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Agnes Amos anemone appear Astrabad Atheling Barton beauty better British brother Bucharest called Captain Wybrow Caterina Charlie church colour dear Decastro door eyes face feel Gilfil girl Giurgevo give Government Hackit hand head hear heard heart Herat Hermann Schulz Hester honour Irenæus Khiva kind Lady Cheverel land leave Little Dorrit live look Lord John Russell Lord Palmerston Lord Winterbourne Louis Mamma Marian marriage matter means ment mind Miss Anastasia Miss Assher Miss Rivers morning mother mountains nature ness never Nicaragua night old lady once opinion passed Persian poor present pretty quoth Old Crab Rachel Rector round Russia scene seemed seen Shepperton side Sir Christopher Sir Edward Sugden stood sudden suppose sure tell thing thou thought Tickit tion turn urticating Whigs woman word young
Page 264 - Whatever is fitted in any sort to excite the ideas of pain and danger, that is to say, whatever is in any sort terrible, or is conversant about terrible objects, or operates in a manner analogous to terror, is a source of the sublime; that is, it is productive of the strongest emotion which the mind is capable of feeling.
Page 271 - For books are not absolutely dead things, but do contain a potency of life in them to be as active as that soul was whose progeny they are; nay they do preserve as in a vial the purest efficacy and extraction of that living intellect that bred them.
Page 516 - Thou hast had pity on the gourd, for the which thou hast not laboured, neither madest it grow; which came up in a night, and perished in a night: and should not I spare Nineveh, that great city, wherein are more than sixscore thousand persons that cannot discern between their right hand and their left hand; and also much cattle?
Page 267 - The Lord also thundered in the heavens, and the Highest gave his voice ; hail-stones and coals of fire.
Page 230 - And, generally, men ought to find the difference between saltness and bitterness. Certainly, he that hath a satirical vein, as he maketh others afraid of his wit, so he had need be afraid of others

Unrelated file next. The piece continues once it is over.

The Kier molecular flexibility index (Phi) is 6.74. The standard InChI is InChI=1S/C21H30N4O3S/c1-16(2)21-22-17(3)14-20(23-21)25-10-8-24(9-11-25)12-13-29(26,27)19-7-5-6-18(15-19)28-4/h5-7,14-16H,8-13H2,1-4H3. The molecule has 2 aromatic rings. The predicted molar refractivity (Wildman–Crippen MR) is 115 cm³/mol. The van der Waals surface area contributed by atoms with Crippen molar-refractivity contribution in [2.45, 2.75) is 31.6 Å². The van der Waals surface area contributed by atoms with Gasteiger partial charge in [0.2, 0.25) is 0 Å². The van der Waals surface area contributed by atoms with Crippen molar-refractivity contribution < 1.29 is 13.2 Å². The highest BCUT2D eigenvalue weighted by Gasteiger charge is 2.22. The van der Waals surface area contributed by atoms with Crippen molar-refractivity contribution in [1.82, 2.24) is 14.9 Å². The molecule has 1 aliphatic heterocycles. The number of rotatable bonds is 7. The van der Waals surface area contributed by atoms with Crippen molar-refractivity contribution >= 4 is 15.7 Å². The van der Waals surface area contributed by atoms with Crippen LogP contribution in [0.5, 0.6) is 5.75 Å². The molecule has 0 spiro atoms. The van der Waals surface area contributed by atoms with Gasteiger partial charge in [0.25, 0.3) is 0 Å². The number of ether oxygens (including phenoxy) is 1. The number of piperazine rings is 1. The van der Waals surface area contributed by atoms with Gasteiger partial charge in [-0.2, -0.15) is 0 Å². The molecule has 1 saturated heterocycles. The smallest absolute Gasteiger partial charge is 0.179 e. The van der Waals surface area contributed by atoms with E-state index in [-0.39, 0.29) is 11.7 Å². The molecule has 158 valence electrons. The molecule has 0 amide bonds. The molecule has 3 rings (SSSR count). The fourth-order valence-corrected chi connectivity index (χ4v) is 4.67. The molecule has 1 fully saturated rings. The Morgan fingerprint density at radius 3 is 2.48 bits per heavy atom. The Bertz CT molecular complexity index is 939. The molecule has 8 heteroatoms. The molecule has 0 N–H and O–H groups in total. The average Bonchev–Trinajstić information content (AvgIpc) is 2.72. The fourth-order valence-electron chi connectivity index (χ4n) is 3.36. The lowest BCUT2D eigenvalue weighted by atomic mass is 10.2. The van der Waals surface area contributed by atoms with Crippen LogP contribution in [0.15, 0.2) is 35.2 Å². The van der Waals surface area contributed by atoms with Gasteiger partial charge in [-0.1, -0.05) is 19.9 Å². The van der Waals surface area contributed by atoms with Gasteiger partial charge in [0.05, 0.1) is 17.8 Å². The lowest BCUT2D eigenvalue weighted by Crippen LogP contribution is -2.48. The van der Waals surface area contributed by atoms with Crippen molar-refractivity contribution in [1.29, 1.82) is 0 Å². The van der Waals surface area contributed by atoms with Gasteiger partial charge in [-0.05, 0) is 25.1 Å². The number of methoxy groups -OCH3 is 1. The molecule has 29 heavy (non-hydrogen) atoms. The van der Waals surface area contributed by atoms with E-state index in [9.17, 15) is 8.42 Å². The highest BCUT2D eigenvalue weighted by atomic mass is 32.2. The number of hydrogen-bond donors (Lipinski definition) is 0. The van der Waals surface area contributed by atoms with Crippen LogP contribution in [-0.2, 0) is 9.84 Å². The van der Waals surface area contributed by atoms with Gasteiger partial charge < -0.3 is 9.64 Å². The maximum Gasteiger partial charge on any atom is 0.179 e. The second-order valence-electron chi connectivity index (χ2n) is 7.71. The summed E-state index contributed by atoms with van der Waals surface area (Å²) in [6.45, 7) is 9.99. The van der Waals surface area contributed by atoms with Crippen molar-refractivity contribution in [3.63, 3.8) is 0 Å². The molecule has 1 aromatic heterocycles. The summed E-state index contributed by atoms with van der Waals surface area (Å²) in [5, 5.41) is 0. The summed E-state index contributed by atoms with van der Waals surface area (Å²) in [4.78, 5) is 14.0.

Page 271 - ... teeth : and being sown up and down, may chance to spring up armed men. And yet, on the other hand, unless wariness be used, as good almost kill a man as kill a good book : who kills a man kills a reasonable creature, God's image ; but he who destroys a good book kills reason itself — kills the image of God, as it were, in the eye.
Page 362 - The triumph and the vanity, The rapture of the strife — The earthquake voice of Victory, To thee the breath of life...
Page 86 - As soon as the cat had lapped up the milk, the cat began to kill the rat ; the rat began to gnaw the rope ; the rope began to hang the butcher ; the butcher began to kill the ox ; the ox began to drink the water ; the water began to quench the fire ; the fire began to burn the stick ; the stick began to beat the dog ; the dog began to bite the pig; the little pig in a fright jumped over the stile ; and so the old woman got home that night.
Page 157 - The lady seemed to have made a conquest of him at the very outset," said Mr Ely. " I was immensely amused one night at Granby's, when he was telling us her story about her husband's adventures. He said, ' When she told me the tale, I felt I don't know how, — I felt it from the crown of my head to the sole of my feet.